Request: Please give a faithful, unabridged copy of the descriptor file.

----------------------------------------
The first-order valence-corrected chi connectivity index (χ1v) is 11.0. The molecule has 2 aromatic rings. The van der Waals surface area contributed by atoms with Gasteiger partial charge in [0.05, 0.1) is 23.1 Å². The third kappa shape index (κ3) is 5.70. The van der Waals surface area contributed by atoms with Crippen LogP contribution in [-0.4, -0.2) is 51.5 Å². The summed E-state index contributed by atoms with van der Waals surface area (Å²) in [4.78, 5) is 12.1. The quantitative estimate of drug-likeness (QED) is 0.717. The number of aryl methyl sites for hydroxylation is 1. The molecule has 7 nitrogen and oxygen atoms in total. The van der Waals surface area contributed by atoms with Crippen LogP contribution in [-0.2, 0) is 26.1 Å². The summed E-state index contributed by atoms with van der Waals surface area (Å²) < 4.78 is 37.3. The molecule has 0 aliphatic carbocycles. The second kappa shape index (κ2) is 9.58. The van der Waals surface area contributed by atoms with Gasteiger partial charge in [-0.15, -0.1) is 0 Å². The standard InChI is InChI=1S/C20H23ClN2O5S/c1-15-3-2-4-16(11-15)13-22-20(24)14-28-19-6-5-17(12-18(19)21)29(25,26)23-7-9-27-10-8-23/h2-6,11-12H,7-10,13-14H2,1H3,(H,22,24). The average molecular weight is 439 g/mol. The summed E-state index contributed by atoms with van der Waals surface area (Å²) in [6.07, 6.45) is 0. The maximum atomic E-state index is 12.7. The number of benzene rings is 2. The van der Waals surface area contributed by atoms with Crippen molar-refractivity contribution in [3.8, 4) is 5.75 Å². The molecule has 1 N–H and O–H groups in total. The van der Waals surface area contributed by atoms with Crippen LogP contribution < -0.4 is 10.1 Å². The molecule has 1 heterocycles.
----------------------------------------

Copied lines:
The first-order valence-corrected chi connectivity index (χ1v) is 11.0. The molecule has 2 aromatic rings. The van der Waals surface area contributed by atoms with Gasteiger partial charge in [0.05, 0.1) is 23.1 Å². The third kappa shape index (κ3) is 5.70. The van der Waals surface area contributed by atoms with Crippen LogP contribution in [-0.4, -0.2) is 51.5 Å². The summed E-state index contributed by atoms with van der Waals surface area (Å²) in [4.78, 5) is 12.1. The quantitative estimate of drug-likeness (QED) is 0.717. The number of aryl methyl sites for hydroxylation is 1. The molecule has 7 nitrogen and oxygen atoms in total. The van der Waals surface area contributed by atoms with Crippen LogP contribution in [-0.2, 0) is 26.1 Å². The summed E-state index contributed by atoms with van der Waals surface area (Å²) < 4.78 is 37.3. The molecule has 0 aliphatic carbocycles. The second kappa shape index (κ2) is 9.58. The van der Waals surface area contributed by atoms with Gasteiger partial charge in [-0.15, -0.1) is 0 Å². The standard InChI is InChI=1S/C20H23ClN2O5S/c1-15-3-2-4-16(11-15)13-22-20(24)14-28-19-6-5-17(12-18(19)21)29(25,26)23-7-9-27-10-8-23/h2-6,11-12H,7-10,13-14H2,1H3,(H,22,24). The average molecular weight is 439 g/mol. The summed E-state index contributed by atoms with van der Waals surface area (Å²) in [6.07, 6.45) is 0. The maximum atomic E-state index is 12.7. The number of benzene rings is 2. The van der Waals surface area contributed by atoms with Crippen molar-refractivity contribution in [3.8, 4) is 5.75 Å². The molecule has 1 N–H and O–H groups in total. The van der Waals surface area contributed by atoms with Crippen LogP contribution < -0.4 is 10.1 Å². The molecule has 1 heterocycles.